September 13, 2013
West Village suites to receive new locksWhat makes a residence hall safe? Is it the Resident Assistants who do rounds and
enforce rules? Is it the residents who abide by the rules that are in place?
In West Village, it seems that the most important aspect of security is the simple ability
to lock doors.
Before this fall, all suite-style residence halls were without locks on suite doors.
As the staff of residence life said, there are two points of security in all types of residence halls: the outside doors which require ID cards for entry and keys to enter personal rooms.
According to Erica Stephenson, associate director of residence life, neglecting to place locks on suite doors in the past was an effort to create a better sense of community among those who had two doors between themselves and other residents instead of one.
In addition, not placing locks on the suite doors kept West Village in accordance with other buildings around campus, she said.
Staff members involved in residence life are unaware of why the decision has been
made to place locks on the suite doors in West Village, and Don Weirick, assistant director of Public Safety, said that there have been no incidences which would require or prompt the placement of the third set of locks.
The only explanation that both Jenna Antoniewicz, director of community standards and student conduct, and Stephenson could give was that the extra lock on the suite doors may allow the residents to feel more secure when leaving belongings in the common area of their suites.
However, as Stephenson said, many residents already locked away individual items.
Whatever the case may be, there is debate over how the transition may affect residents of West Village now and in years to come.
Antoniewicz said she believes that as long as RAs in West Village receive sufficient training in creating a communal and interactive environment, the dynamic among students should not change.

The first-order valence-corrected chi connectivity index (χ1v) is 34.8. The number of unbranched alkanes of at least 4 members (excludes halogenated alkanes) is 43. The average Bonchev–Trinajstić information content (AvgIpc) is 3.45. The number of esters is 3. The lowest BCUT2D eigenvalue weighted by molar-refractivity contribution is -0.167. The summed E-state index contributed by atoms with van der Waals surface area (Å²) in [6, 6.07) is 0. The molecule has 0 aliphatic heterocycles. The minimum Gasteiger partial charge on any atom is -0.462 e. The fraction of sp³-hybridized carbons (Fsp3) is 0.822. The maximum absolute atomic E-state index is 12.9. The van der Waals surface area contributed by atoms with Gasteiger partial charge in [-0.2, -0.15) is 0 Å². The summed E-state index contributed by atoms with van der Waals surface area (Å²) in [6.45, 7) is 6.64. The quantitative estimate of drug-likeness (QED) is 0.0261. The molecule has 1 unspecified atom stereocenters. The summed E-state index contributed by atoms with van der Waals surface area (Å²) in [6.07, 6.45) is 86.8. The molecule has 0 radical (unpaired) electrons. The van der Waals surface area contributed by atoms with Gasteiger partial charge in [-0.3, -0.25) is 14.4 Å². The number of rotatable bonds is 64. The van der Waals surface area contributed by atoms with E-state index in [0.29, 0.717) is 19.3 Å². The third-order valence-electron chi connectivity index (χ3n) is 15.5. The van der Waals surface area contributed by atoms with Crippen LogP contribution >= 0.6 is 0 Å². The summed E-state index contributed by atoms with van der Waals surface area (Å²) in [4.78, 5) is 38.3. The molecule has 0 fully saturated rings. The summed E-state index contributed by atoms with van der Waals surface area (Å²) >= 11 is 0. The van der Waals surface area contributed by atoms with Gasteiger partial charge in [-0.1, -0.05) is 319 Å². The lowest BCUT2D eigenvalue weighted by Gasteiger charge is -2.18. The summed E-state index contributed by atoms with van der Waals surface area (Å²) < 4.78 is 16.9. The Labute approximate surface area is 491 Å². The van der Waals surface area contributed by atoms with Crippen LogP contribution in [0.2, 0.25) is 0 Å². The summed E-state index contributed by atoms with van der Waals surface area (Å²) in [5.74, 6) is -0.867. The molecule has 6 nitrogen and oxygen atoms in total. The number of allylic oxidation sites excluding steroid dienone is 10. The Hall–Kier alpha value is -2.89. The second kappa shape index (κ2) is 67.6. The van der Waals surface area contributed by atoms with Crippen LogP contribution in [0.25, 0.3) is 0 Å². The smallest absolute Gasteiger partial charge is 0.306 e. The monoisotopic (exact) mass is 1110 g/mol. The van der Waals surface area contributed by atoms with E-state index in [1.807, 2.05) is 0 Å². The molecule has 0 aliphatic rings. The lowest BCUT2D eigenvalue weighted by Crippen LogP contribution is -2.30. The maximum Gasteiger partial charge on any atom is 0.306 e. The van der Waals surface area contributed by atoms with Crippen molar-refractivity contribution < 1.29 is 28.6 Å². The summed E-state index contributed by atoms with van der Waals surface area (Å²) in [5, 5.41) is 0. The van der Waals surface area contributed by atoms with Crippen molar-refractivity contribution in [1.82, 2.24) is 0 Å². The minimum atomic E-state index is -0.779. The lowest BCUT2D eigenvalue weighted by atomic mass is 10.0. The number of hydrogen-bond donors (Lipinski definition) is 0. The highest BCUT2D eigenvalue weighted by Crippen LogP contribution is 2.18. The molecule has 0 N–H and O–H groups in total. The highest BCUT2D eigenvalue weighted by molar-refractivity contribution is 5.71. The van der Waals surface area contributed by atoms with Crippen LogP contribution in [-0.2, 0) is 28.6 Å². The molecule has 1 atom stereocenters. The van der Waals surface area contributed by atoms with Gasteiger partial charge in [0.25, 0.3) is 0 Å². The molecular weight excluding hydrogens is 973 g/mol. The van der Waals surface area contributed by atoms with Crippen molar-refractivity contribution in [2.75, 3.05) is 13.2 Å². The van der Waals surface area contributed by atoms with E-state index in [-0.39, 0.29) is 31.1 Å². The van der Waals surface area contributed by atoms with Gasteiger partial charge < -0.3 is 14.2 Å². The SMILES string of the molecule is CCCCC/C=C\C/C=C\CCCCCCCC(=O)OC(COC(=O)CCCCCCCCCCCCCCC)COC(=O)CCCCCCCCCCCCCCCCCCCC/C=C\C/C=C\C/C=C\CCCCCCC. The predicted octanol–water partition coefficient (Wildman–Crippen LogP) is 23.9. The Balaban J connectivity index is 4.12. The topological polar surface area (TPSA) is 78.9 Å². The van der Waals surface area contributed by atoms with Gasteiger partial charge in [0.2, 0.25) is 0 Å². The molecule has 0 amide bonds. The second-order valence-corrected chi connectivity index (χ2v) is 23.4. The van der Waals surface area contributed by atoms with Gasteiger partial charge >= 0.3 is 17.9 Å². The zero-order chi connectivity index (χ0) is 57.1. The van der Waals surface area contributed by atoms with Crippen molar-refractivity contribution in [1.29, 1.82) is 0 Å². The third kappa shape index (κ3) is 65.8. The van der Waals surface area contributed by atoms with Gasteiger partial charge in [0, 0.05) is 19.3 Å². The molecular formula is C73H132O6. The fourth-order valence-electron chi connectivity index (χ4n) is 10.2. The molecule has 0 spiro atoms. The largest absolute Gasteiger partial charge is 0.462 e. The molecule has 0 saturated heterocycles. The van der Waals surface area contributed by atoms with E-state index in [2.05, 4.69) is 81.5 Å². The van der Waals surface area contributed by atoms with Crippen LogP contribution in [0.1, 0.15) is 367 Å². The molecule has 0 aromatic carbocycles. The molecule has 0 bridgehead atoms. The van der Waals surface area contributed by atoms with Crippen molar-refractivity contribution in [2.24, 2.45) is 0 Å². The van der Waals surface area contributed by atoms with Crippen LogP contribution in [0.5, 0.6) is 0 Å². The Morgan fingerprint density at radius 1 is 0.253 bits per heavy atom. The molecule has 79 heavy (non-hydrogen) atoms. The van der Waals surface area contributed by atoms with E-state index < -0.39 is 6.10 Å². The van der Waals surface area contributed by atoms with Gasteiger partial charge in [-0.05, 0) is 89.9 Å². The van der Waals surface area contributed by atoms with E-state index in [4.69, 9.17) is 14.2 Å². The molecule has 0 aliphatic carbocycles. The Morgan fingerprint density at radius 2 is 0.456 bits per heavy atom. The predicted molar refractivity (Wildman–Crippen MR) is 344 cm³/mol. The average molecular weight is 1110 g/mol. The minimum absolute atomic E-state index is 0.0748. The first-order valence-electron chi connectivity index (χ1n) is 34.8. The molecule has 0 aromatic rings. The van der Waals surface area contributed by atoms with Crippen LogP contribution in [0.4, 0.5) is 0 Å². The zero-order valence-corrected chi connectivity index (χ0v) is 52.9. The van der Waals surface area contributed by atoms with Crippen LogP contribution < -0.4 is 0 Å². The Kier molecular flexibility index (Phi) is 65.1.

However, Stephenson and Jose Sanchez, assistant director of residence life for community development, said that there is some concern regarding the ability of students to not only interact well with each other, but also their ability to communicate with their RAs on a regular basis or in an emergency.
Stephenson said that as in any residence hall, RAs will still have master keys to each personal room door in West Village, as well as suite doors in case of emergency and in order to complete nightly rounds.
Similarly, Weirick said that adding locks to suite doors will not be a fire hazard or in any way be a concern when trying to reach students in an emergency.
But this will not ensure that residents will have the ability to contact their RAs as they do now.
Sanchez affirmed, however, that there will be no policy regarding keeping suite doors closed or locked, and therefore an open-door policy will still allow for intermingling if students choose to do so, as well as contact with the RAs.
According to Sanchez, RAs will receive further training on creating community among residents, and there will be specially planned programs and events to urge residents to interact, including "meet your neighbors" and noise planning agreements.
Still, Sanchez said, having the capability to "lock themselves behind two doors" may allow students to "isolate themselves" and will require a greater effort by RAs to motivate all students to participate in a communal atmosphere.
The possibility of adding locks to the suite doors of West Village was discussed last spring, Weirick said, and plans to install them have been finalized.
According to Stephenson, the project will begin on Sept. 17 in Aspen Hall and is scheduled to conclude on Oct. 3 in Willow Hall.
During this process, Stephenson said, all residents will receive weekly schedules delineating when locks will be placed on individual doors.
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